Bondholders, with an increasing representation of vulture funds, continue to take a hard line. In a statement last week to Lusa (11 Nov), Thomas Laryea for the Global Group of Mozambique Bondholders said the group was ready for negotiations with the government. But he stressed that “the only basis for discussions” is that the bondholders are treated preferentially and separately from other private creditors.

Mozambique’s $2 bn private debt was originally a package to three state-owned private companies – $622 mn in secret syndicated loans in 2013 to ProIndicus, $535 in secret syndicated loans in 2014 to MAM, and an $850 mn Eurobond in 2013 to Ematum which was public. In early 2016, while the $1,157 syndicated loans were still secret, the government agreed to nationalize the  Ematum loan by issuing $726 mn in government bonds, to be repaid as a single payment in 2023, with annual interest payment of $78 mn (a very high 10.7% interest rate for government US dollar bonds). No interest payments have been made, however.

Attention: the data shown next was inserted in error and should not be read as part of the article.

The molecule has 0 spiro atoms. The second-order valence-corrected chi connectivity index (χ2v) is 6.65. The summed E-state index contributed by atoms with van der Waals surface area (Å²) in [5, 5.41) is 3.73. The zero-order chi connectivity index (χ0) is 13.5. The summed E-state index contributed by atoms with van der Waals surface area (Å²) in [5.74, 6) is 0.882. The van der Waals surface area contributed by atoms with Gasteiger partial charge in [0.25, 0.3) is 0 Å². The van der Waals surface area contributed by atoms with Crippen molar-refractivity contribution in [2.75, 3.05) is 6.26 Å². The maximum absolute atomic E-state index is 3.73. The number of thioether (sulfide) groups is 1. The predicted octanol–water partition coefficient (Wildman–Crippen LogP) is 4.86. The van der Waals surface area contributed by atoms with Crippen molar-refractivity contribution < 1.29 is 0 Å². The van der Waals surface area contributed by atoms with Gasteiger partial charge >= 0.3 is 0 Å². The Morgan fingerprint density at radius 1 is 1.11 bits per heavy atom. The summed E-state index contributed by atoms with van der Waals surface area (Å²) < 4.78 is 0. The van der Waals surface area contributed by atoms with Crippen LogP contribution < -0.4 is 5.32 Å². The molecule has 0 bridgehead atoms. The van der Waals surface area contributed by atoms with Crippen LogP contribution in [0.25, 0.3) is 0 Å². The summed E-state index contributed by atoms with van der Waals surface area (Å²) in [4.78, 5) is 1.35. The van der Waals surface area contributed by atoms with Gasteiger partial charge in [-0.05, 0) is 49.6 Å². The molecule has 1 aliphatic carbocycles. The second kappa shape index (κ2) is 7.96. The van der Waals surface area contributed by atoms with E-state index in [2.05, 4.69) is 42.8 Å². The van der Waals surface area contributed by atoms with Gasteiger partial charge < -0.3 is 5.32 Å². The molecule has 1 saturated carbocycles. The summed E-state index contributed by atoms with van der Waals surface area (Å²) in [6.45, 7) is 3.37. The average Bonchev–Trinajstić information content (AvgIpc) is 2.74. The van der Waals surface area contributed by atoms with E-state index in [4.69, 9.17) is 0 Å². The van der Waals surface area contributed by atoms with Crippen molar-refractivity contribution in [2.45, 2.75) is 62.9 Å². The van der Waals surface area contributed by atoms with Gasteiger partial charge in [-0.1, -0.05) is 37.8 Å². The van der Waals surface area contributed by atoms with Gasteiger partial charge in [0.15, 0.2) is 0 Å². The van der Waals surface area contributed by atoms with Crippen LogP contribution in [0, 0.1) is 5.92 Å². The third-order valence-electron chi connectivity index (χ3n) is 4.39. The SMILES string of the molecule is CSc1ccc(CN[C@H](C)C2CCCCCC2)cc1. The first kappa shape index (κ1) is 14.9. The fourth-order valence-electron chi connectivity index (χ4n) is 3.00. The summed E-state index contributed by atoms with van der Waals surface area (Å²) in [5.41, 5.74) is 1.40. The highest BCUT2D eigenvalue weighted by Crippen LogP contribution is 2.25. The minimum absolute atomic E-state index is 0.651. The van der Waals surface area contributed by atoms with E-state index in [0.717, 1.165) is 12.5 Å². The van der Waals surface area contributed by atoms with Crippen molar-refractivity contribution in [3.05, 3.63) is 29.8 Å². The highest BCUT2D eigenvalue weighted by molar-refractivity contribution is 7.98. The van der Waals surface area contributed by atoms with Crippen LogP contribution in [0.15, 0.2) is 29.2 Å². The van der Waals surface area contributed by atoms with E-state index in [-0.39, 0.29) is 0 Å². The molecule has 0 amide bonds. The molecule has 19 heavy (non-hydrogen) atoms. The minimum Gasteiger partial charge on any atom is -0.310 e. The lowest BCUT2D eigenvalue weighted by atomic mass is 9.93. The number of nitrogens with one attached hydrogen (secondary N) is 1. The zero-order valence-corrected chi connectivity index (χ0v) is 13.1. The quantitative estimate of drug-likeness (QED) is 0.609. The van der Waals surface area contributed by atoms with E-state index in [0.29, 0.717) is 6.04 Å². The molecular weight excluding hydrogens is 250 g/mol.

The bondholders maintain that all of the original loans were illegal and improper, but that by nationalizing the Ematum bond, the government made legal the initial illegal and improper bonds. Therefore, they say, bondholders should be paid but not the syndicated loan holders. And they will not talk of government as part of any negotiation that involves the holders of the illegal syndicated loans.

At the Financial Times Mozambique Investment Summit in Maputo on 9 November (tickets $1599 each) Prime Minister Carlos Agostinho do Rosario said he was optimistic and believed economic growth is picking up. The IMF predicts growth in 2017 will be 4.7%. “The dynamism in our economy leads us to forecast that, as from 2019, we shall resume annual growth levels of six to seven per cent”, do Rosario said. Inflation next year will be 12%, he predicted.

This optimistic prediction and the build up of international reserves has led bondholders to say the economy is doing so well that they can now be paid.